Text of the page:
'Catastrophic situation' can occur when patients aren't given decision-making authority
This article was produced in partnership with Neinstein Personal Injury Lawyers.
A recent case out of the Ontario Superior Court of Justice underscores the importance of patient autonomy and serves as a cautionary tale for the medical profession, says Daniela Pacheco, Partner at Neinstein Personal Injury Lawyers.
“Patient agency must be recognized above all else – it’s not acceptable and should never be acceptable to not give patients the information they need to make responsible decisions for themselves,” Pacheco says. “Physicians are service providers, and their role must be alive to that. This case is a catastrophic situation where you see what may happen when people aren’t given that decision-making authority.”
In Hemmings v Peng, a pregnant woman experienced an anesthetic complication while in the labour and delivery operating room for an urgent caesarean section. Sophia Hemmings went into cardiac arrest, ultimately suffering a severe brain injury that left her non-verbal and unable to do anything for herself. The plaintiffs, which included Hemmings’ mother, sister and son, claimed damages for negligent treatment and care.
Many risks attended Hemmings’ pregnancy and over the course of the nine months many of those risks came to be. The trial judge made a finding of fact that the plaintiff’s OB delayed doing the pregnancy test and telling her that she was pregnant, and if the plaintiff had that information earlier along with knowledge of the many risks that could affect her or her foetus during her pregnancy, she would have decided to terminate.
Hemmings first met Dr. Padmore, one of the defendant doctors, during a trip to a clinic to seek contraception because she did not want to be pregnant, but the doctor’s “unwavering position that the topic of abortion must be raised by the patient” meant that option was not discussed. The trial judge found Padmore to be negligent in this regard, stating that “the standard of care should anticipate a range of knowledge and understanding in patients and the need to tailor conversations with the patient based on the patient’s education, employment status and knowledge.”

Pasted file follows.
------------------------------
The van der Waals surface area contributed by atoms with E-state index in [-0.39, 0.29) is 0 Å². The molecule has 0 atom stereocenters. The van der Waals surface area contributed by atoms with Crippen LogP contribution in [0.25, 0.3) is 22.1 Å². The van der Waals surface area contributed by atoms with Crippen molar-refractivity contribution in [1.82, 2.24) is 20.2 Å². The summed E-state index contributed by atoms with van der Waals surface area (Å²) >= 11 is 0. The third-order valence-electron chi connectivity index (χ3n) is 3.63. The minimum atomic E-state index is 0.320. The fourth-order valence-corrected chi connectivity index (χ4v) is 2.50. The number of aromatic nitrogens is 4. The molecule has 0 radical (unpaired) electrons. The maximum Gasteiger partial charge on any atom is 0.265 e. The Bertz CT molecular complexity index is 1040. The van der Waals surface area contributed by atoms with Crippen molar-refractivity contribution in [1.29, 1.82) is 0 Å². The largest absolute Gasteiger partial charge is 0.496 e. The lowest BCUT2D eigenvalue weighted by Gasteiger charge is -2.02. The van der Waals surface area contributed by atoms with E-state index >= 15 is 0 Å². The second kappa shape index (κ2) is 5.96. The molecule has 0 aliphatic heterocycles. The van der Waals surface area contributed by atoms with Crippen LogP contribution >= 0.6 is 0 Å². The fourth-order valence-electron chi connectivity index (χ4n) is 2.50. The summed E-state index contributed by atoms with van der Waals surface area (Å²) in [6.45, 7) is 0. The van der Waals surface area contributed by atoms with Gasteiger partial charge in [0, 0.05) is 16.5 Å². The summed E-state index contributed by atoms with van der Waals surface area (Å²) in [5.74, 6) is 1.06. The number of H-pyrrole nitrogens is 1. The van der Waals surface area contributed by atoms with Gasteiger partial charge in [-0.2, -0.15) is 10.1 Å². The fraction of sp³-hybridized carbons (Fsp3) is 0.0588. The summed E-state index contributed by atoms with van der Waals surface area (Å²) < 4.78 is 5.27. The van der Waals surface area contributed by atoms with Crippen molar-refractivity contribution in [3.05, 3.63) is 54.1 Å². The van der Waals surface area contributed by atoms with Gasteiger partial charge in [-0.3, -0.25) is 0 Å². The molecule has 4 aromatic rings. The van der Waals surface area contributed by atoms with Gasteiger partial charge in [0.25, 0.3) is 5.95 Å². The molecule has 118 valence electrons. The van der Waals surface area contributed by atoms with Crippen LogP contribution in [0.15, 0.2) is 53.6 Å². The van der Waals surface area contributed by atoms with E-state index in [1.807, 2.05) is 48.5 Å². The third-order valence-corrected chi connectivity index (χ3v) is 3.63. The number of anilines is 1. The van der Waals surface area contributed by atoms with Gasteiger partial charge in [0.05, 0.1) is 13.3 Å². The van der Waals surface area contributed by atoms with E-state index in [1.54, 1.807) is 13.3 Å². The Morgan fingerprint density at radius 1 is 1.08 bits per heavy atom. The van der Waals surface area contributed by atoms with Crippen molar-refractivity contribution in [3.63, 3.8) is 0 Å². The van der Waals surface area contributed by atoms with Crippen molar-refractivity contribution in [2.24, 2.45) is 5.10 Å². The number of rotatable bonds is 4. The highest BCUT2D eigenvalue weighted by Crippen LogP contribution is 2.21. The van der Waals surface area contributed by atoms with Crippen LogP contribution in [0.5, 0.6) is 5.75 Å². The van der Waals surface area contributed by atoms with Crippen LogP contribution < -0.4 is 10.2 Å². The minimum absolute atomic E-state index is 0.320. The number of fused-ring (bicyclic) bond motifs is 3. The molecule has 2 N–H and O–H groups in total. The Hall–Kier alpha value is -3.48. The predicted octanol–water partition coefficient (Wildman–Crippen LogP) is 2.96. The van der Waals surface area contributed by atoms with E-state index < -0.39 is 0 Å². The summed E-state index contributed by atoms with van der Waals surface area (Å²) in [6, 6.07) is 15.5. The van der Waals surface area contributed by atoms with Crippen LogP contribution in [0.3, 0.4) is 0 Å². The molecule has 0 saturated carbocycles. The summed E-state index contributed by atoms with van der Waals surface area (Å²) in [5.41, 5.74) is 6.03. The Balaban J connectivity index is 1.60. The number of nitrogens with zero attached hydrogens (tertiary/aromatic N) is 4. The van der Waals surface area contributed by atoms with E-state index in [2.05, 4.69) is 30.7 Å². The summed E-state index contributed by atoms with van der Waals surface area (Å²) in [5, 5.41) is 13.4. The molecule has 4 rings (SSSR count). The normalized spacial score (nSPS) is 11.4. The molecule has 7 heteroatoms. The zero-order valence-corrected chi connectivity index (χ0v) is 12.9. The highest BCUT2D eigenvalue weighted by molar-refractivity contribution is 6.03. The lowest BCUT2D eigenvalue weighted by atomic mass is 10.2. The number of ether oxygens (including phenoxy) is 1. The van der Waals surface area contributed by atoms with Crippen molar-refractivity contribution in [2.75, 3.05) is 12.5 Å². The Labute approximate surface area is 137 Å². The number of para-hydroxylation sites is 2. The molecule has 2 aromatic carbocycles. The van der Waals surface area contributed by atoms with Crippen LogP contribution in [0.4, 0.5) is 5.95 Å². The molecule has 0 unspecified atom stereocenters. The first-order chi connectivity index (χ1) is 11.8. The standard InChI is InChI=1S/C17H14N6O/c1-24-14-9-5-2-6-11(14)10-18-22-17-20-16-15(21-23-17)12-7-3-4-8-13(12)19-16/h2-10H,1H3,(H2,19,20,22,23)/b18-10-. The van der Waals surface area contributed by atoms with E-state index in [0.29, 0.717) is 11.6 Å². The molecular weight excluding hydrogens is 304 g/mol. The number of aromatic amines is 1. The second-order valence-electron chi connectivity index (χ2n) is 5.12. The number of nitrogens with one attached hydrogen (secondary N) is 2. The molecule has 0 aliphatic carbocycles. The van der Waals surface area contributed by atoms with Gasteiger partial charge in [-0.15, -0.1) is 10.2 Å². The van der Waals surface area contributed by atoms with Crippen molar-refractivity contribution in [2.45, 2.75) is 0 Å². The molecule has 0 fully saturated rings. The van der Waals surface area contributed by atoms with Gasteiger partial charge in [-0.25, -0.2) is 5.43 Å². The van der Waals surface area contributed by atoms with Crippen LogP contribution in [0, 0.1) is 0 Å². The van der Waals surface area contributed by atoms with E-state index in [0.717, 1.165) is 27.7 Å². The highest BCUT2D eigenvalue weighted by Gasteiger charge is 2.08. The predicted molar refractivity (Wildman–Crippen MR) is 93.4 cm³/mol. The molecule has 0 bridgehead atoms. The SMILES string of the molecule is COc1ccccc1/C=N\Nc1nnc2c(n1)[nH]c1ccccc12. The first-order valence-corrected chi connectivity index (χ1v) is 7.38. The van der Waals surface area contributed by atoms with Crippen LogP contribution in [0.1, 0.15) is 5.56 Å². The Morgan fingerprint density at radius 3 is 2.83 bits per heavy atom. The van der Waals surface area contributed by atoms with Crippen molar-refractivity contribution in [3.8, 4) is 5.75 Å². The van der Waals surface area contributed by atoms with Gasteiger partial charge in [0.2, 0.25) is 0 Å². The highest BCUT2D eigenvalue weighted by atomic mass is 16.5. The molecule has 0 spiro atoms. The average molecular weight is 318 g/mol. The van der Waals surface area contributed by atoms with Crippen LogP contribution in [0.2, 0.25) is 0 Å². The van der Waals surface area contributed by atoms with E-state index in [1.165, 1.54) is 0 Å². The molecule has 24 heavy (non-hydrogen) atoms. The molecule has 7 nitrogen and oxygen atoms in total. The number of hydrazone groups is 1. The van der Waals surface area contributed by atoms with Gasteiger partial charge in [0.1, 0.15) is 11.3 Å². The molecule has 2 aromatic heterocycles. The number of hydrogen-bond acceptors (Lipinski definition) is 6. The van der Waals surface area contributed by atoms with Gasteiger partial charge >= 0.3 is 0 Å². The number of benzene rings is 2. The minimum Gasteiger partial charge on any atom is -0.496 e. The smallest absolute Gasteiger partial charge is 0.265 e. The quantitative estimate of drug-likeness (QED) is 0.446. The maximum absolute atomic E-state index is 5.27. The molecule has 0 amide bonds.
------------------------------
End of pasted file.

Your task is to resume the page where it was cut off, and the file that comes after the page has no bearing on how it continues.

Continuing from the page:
“Dr. Padmore ought to have been aware of and followed the Canadian Medical Association (CMA) policy issued in 1998 that abortion was a medical decision to be confidential between the patient and physician,” reads the decision. “Having sought contraception from Dr. Padmore following unprotected sex and not wanting to get pregnant, Sophia Hemmings was to ‘be provided with the option of full and immediate counselling service in the event of unwanted pregnancy.’”
From a policy and legal perspective, the issue raised in this case is a larger concern, as patient agency is a fundamental principle in health care. The medical professional may have the knowledge – and the obligation to share that expertise with those in their care – but the decisionmaker is always the patient. The Court found that Hemmings was not advised appropriately of her risks, and those are important pieces of information that treating physicians should communicate so that patients can make informed decisions about their own care, says Pacheco.
“Autonomy is critical and it’s important to recall that. It’s not a physician’s decision – it’s the patient’s. Overall, the plaintiff in this case was lost in the shuffle: a tale as old as time in medical malpractice.”
The trial judge also stated they were not impressed with some of the communication tools used by the hospital and that those involved in Hemmings’ care “repeatedly failed to take advantage of the forms, protocols, guidelines and practices in place to demonstrate patient safety was adequately and appropriately protected.”
“It underscores how important communication is in the delivery of healthcare,” Pacheco says. “It’s critical to communicate effectively, as tragic things can happen when pertinent information isn’t communicated across team members.”
Though the judge found in favour of Hemmings, the defendants have served a notice of appeal.
Trials come in ebbs and waves, but it’s been a banner year for Neinstein as they’ve tackled five highly complex medical malpractice trials. The high-pressure, high stakes setting of a trial is where the firm really shines, and while having many trials on their plate and more coming down the pipe is intense it’s also welcome, says Pacheco.
Daniela served as chair of the Medical Malpractice Section of OTLA in 2020, and is a regular contributor for their Medical Malpractice Newsletter. Additionally, she recently served as Public Relations Liaison within the Executive at the Women Lawyer's Forum of the OBA. Daniela served as Chair of the Women's Caucus for two consecutive years and was awarded an OTLA Women's Caucus Award in 2017.